• Crissy Dastrup: Dastrup founded the local non-profit Troost Market Collective and currently serves as chairman of the board and is vice president of the Hyde Park Neighborhood Association. For two years, Dastrup was a legislative assistant to Eric Bunch, the current fourth district councilor.
  • Henry Rizzo: Rizzo served as a Missouri state representative from 1985 to 2003 and then served in the Jackson County Legislature until 2006.

5th district

  • Ryana Parks-Shaw, incumbent: Parks-Shaw is running for her second term. She is on City Hall’s Houseless Task Force and helped develop a plan for the city to end homelessness.
  • Desmund Logan: Logan is one of the organizers of the Smoke Your Tires Not Your Homies events, which focus on preventing violence.

6th district

  • Cecelia Carter: Carter currently serves on several boards of directors, including the Boys and Girls Club of Greater Kansas City, the Children’s Mercy Hospital Foundation, and the Kansas City Employees Retirement System.
  • Dan Tarwater: Tarwater has served in the Jackson County Legislature since 1994.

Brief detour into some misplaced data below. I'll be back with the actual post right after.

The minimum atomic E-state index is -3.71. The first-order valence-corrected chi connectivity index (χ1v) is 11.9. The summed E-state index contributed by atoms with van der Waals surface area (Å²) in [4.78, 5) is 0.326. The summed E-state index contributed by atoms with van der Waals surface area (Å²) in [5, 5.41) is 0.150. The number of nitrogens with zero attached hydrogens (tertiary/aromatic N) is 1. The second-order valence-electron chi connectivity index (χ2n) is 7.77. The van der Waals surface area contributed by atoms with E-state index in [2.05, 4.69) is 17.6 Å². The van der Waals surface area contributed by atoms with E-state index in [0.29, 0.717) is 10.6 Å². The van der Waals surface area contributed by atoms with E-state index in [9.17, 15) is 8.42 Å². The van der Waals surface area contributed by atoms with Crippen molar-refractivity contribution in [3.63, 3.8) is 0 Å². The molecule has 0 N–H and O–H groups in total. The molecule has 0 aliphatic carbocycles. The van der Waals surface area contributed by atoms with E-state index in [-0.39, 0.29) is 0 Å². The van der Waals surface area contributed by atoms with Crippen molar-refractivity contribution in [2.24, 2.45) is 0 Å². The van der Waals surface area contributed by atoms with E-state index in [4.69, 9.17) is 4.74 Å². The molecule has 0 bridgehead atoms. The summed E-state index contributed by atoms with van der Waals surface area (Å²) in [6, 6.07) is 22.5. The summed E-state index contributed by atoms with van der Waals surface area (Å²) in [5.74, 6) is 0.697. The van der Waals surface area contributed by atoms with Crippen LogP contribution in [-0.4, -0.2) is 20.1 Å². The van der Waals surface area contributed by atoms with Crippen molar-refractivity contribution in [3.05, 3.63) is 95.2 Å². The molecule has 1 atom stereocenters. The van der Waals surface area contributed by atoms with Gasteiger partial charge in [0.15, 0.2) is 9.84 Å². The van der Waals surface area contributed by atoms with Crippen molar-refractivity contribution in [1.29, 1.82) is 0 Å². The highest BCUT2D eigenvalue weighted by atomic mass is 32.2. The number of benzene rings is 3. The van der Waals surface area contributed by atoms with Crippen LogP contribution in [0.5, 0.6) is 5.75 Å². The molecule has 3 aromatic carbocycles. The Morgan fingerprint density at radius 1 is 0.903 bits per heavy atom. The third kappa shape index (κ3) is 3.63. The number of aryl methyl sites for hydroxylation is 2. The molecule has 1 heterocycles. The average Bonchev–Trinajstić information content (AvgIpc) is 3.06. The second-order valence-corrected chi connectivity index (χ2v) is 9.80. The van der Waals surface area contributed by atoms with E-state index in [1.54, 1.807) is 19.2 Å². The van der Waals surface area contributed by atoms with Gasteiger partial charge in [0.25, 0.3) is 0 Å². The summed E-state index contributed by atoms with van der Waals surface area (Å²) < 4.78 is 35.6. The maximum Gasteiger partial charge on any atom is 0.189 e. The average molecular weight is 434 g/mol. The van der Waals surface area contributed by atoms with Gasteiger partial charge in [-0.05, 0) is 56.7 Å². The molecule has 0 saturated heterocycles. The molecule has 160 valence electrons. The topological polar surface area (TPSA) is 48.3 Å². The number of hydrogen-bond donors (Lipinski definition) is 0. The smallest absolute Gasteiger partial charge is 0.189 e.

• Johnathan Duncan: Duncan is a veteran of the Iraq War. He is one of the first candidates to run with the backing of KC Tenants Power, the political lobbying arm of KC Tenants.
  • Michael Schuckman: Schuckman grew up in Lee’s Summit and currently works for the Kansas City Water Services Department.
  • Tiffany Moore: Moore is co-chair of the Kansas City Neighborhood Advisory Council, which works with the Kansas City government to represent neighborhood interests.

Wide seats

1st general district

  • Kevin O’Neill, incumbent: O’Neill is seeking his second term and is an advocate for unions and workers’ rights in Kansas City’s Northland. For nearly 30 years he was editor and publisher of the Kansas City Labor Beacon.
  • Pam Mason: Mason served as the Clay County Presidential Commissioner, and was the county clerk before that. She and her husband, who was the county auditor, were sued for building a wall in the courthouse without approval in 2006.
  • Ronda Smith: Smith previously worked in real estate and now works for a property management company. Her husband is a retired Kansas City police officer.